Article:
Greece Suspends Outgoing Airmail After Wave of Bombs

by
November 3, 2010

By MICHAEL SLACKMAN and NIKI KITSANTONIS, The New York Times

BERLIN — A package bomb addressed to the German chancellor and shipped by air from Greece was found in her office’s mailroom on Tuesday, even as Athens was shaken by a second day of letter bombs aimed at foreign embassies and experts defused explosives addressed to European leaders.

Greece suspended all outgoing airmail for 48 hours to check for further packages, news reports said.

Though only one person was injured, and only lightly, and most of the devices were neutralized, the wave of bombs unnerved European officials already scrambling to secure the continent’s air-cargo system after two explosive devices were intercepted en route from Yemen to the United States last Friday.

In a token of heightened tension, a plane from the TNT cargo airline made an emergency landing at Bologna, Italy, after officials in Greece realized that it was carrying a package addressed to Prime Minister Silvio Berlusconi and warned the pilot, The Associated Press reported.

“A little flame was sparked,” when bomb experts defused the package after closing the airport to traffic for several hours, police spokeswoman Donatella Dosi was quoted as saying. No one was injured. The plane was heading for Paris and Liége, Belgium.

Earlier, anxiety spilled over in Athens as officials destroyed one suspicious package at the airport’s cargo terminal. In all, Greek officials dealt with nine confirmed bombs — four on Monday and five on Tuesday — including one addressed to the French president, Nicolas Sarkozy, as well as the embassies of Germany, Switzerland, Belgium, the Netherlands, Bulgaria, Chile, Mexico and Russia.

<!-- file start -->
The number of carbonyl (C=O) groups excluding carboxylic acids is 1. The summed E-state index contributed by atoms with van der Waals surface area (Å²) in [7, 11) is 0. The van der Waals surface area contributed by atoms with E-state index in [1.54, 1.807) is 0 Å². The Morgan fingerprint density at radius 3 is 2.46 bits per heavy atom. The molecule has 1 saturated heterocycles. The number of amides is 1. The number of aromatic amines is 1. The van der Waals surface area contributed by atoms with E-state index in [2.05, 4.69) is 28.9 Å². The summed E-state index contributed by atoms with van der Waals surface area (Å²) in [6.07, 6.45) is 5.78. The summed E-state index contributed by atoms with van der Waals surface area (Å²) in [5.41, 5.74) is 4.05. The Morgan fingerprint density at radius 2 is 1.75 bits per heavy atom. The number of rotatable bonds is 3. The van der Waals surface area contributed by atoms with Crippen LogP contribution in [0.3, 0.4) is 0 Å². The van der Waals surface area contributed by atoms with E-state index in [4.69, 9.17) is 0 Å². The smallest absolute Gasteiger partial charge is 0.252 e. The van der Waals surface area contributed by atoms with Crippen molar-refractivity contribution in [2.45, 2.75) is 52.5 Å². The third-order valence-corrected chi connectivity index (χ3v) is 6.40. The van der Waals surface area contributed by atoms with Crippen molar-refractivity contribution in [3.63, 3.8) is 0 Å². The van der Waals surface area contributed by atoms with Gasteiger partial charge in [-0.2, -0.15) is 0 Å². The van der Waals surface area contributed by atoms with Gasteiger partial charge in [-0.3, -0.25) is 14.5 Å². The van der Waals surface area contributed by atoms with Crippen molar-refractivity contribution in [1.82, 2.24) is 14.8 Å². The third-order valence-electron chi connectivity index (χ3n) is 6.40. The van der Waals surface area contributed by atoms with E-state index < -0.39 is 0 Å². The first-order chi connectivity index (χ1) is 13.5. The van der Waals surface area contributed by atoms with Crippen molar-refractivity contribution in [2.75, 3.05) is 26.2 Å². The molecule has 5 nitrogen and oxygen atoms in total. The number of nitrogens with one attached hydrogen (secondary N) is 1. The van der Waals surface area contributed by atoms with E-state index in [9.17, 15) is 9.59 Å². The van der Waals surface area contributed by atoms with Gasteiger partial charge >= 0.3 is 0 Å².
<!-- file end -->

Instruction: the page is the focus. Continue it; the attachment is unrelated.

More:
In Germany, officials said that the bomb addressed to Chancellor Angela Merkel was found at the chancellery, the seat of the federal government, about 1 p.m. and that it had been moved outside by robot and demolished with a water cannon. The interior minister, Thomas de Maizière, said that it had been sent by airmail from Greece two days earlier and that it appeared in design and construction similar to a device that exploded outside the Swiss Embassy in Athens.

At that embassy on Tuesday, staff members thought the package looked suspicious and hurled it outdoors, where it exploded without harm.

Greek officials said they had charged two young men who were arrested Monday with committing terrorist acts. At least one of them was suspected of being tied to radical leftist organizations, and a government spokesman, Giorgos Petalotis, said the goal was apparently to “disturb the peace and order of Greek society,” in advance of local elections scheduled for Sunday. But he spoke before the device was found in Germany, clouding the issue of motive.

TO read more, visit: http://www.nytimes.com/2010/11/04/world/europe/04greece.html?_r=1

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